Most hearteningly, I suspect that in some small way this is the future that video games – and video game culture – are helping to build.”

Read the article by Christian Donlan of Eurogamer here…

Sep 012014

“Computer games could be the key to treating elderly people who have been diagnosed with depression, but who aren’t responding to conventional treatment. A new study has shown that playing a certain type of computer games was more effective at reducing symptoms of depression than the “gold standard” – the antidepressant drug escitalopram.”

Read the article with links to other interesting studies…

Also check our post on “Depression Quest” by Zoe Quinn, Patrick Lindsey and Isaac Schankler…

Sep 012014

“”FAQ” used to mean “frequently asked questions” but in online gaming communities like it has come to mean walkthroughs, guides, item lists – anything that keeps you from hurling your controller at the wall in disgust. FAQ means salvation. And a mostly anonymous guild of dedicated authors specialise in providing it.
They don’t ask for anything in return. That must piss off the people who print the glossy strategy guides your local game store props up by the register. The publisher types are just trying to turn an honest profit. Meanwhile, the FAQ authors are writing more detailed, more flavourful guides, and giving them away for free.”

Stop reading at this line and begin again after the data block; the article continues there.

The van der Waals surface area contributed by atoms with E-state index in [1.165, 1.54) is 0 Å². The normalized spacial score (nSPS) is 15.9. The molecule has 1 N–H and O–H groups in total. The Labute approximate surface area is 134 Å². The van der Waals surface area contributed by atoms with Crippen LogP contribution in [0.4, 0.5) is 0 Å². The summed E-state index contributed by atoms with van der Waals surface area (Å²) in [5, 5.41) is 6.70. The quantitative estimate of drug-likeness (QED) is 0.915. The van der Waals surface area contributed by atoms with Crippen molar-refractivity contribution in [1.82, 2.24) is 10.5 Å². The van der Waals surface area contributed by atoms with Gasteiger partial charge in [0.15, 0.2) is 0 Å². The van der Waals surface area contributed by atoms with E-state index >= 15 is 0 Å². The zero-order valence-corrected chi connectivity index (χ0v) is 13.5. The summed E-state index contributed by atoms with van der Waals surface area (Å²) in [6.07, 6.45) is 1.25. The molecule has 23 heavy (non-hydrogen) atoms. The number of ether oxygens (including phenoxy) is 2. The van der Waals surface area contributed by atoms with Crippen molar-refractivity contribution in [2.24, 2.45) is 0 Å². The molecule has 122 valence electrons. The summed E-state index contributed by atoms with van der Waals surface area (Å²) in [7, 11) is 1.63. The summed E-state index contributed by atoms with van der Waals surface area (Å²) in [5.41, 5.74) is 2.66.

Read the complete article on game guides by John Teti at Eurogamer…

Jul 072014

“So what’s the problem? “What concerns me about the avalanche of shooters we see at E3 every year is the way they’re showcased as the very best the industry can do,” Abbott tells Gamasutra. “We’re told these are important groundbreaking games, but we can see for ourselves they aren’t. This year the endless stream of violence felt more like pandering than ever, and I felt bored and alienated. And old. Every E3 is pitched to the same 14-year-old adolescent male as the one before. And every year I have less in common with that boy.””